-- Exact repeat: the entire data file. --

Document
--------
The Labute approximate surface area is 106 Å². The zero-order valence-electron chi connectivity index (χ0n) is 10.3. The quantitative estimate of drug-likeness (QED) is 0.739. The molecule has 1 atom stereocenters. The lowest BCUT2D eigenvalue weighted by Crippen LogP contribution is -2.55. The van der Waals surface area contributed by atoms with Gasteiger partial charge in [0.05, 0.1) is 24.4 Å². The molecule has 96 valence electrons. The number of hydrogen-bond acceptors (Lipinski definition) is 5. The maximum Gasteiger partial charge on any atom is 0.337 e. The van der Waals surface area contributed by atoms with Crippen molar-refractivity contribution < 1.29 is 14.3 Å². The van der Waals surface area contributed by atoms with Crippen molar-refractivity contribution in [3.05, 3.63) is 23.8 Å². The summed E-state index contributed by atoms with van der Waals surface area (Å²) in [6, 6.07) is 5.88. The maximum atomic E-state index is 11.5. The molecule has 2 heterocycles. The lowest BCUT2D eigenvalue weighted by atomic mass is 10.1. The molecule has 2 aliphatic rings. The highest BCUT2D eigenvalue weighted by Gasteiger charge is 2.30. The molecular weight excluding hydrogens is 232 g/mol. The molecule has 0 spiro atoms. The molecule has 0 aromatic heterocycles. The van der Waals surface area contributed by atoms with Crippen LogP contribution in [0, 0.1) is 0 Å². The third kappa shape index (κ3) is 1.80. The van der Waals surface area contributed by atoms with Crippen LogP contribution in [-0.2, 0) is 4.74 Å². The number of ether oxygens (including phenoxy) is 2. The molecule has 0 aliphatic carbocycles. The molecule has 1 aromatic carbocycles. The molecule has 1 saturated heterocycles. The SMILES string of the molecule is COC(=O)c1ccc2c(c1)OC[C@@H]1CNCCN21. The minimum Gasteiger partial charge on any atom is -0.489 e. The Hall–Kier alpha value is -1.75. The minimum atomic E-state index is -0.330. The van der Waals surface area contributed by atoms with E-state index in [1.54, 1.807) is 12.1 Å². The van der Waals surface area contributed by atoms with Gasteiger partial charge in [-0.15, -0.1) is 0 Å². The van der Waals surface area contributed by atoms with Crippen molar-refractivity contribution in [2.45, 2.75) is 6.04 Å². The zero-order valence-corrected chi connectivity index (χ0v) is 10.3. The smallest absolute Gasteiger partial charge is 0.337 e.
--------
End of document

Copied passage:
The Labute approximate surface area is 106 Å². The zero-order valence-electron chi connectivity index (χ0n) is 10.3. The quantitative estimate of drug-likeness (QED) is 0.739. The molecule has 1 atom stereocenters. The lowest BCUT2D eigenvalue weighted by Crippen LogP contribution is -2.55. The van der Waals surface area contributed by atoms with Gasteiger partial charge in [0.05, 0.1) is 24.4 Å². The molecule has 96 valence electrons. The number of hydrogen-bond acceptors (Lipinski definition) is 5. The maximum Gasteiger partial charge on any atom is 0.337 e. The van der Waals surface area contributed by atoms with Crippen molar-refractivity contribution < 1.29 is 14.3 Å². The van der Waals surface area contributed by atoms with Crippen molar-refractivity contribution in [3.05, 3.63) is 23.8 Å². The summed E-state index contributed by atoms with van der Waals surface area (Å²) in [6, 6.07) is 5.88. The maximum atomic E-state index is 11.5. The molecule has 2 heterocycles. The lowest BCUT2D eigenvalue weighted by atomic mass is 10.1. The molecule has 2 aliphatic rings. The highest BCUT2D eigenvalue weighted by Gasteiger charge is 2.30. The molecular weight excluding hydrogens is 232 g/mol. The molecule has 0 spiro atoms. The molecule has 0 aromatic heterocycles. The van der Waals surface area contributed by atoms with Crippen LogP contribution in [0, 0.1) is 0 Å². The third kappa shape index (κ3) is 1.80. The van der Waals surface area contributed by atoms with Crippen LogP contribution in [-0.2, 0) is 4.74 Å². The number of ether oxygens (including phenoxy) is 2. The molecule has 0 aliphatic carbocycles. The molecule has 1 aromatic carbocycles. The molecule has 1 saturated heterocycles. The SMILES string of the molecule is COC(=O)c1ccc2c(c1)OC[C@@H]1CNCCN21. The minimum Gasteiger partial charge on any atom is -0.489 e. The Hall–Kier alpha value is -1.75. The minimum atomic E-state index is -0.330. The van der Waals surface area contributed by atoms with E-state index in [1.54, 1.807) is 12.1 Å². The van der Waals surface area contributed by atoms with Gasteiger partial charge in [-0.15, -0.1) is 0 Å². The van der Waals surface area contributed by atoms with Crippen molar-refractivity contribution in [2.45, 2.75) is 6.04 Å². The zero-order valence-corrected chi connectivity index (χ0v) is 10.3. The smallest absolute Gasteiger partial charge is 0.337 e.